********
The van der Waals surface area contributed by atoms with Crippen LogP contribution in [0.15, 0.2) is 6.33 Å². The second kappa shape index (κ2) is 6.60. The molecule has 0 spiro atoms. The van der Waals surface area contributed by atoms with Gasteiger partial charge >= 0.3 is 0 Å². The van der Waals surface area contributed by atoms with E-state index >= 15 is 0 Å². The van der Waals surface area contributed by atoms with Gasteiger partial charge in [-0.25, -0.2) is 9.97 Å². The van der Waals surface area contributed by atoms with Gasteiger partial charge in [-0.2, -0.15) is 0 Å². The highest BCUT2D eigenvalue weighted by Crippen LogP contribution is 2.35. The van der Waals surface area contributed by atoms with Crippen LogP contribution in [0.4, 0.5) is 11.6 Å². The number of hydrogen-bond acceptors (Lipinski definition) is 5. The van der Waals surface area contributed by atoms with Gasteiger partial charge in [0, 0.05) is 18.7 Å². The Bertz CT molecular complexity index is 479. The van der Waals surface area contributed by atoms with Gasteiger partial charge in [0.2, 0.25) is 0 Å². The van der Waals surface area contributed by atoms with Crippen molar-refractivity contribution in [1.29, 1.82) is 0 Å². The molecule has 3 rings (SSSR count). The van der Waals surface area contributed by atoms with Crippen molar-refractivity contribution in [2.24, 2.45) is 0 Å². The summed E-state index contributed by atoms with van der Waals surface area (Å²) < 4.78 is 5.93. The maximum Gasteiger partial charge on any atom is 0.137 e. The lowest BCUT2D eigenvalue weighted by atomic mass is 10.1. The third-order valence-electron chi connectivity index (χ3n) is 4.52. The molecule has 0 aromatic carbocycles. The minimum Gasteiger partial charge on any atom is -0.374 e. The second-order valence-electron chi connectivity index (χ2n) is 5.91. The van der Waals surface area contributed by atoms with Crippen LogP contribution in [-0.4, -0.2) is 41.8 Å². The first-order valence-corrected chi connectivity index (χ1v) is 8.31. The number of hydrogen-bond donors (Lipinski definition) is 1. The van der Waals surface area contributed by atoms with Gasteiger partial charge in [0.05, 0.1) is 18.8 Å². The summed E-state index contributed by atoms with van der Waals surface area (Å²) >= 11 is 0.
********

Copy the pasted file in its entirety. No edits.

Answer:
The van der Waals surface area contributed by atoms with Crippen LogP contribution in [0.15, 0.2) is 6.33 Å². The second kappa shape index (κ2) is 6.60. The molecule has 0 spiro atoms. The van der Waals surface area contributed by atoms with Gasteiger partial charge >= 0.3 is 0 Å². The van der Waals surface area contributed by atoms with E-state index >= 15 is 0 Å². The van der Waals surface area contributed by atoms with Gasteiger partial charge in [-0.25, -0.2) is 9.97 Å². The van der Waals surface area contributed by atoms with Gasteiger partial charge in [-0.2, -0.15) is 0 Å². The highest BCUT2D eigenvalue weighted by Crippen LogP contribution is 2.35. The van der Waals surface area contributed by atoms with Crippen LogP contribution in [0.4, 0.5) is 11.6 Å². The number of hydrogen-bond acceptors (Lipinski definition) is 5. The van der Waals surface area contributed by atoms with Gasteiger partial charge in [0, 0.05) is 18.7 Å². The Bertz CT molecular complexity index is 479. The van der Waals surface area contributed by atoms with Gasteiger partial charge in [0.2, 0.25) is 0 Å². The van der Waals surface area contributed by atoms with Crippen molar-refractivity contribution in [1.29, 1.82) is 0 Å². The molecule has 3 rings (SSSR count). The van der Waals surface area contributed by atoms with Crippen molar-refractivity contribution in [2.24, 2.45) is 0 Å². The summed E-state index contributed by atoms with van der Waals surface area (Å²) < 4.78 is 5.93. The maximum Gasteiger partial charge on any atom is 0.137 e. The lowest BCUT2D eigenvalue weighted by atomic mass is 10.1. The third-order valence-electron chi connectivity index (χ3n) is 4.52. The molecule has 0 aromatic carbocycles. The minimum Gasteiger partial charge on any atom is -0.374 e. The second-order valence-electron chi connectivity index (χ2n) is 5.91. The van der Waals surface area contributed by atoms with Crippen LogP contribution in [-0.4, -0.2) is 41.8 Å². The first-order valence-corrected chi connectivity index (χ1v) is 8.31. The number of hydrogen-bond donors (Lipinski definition) is 1. The van der Waals surface area contributed by atoms with Gasteiger partial charge in [0.05, 0.1) is 18.8 Å². The summed E-state index contributed by atoms with van der Waals surface area (Å²) >= 11 is 0.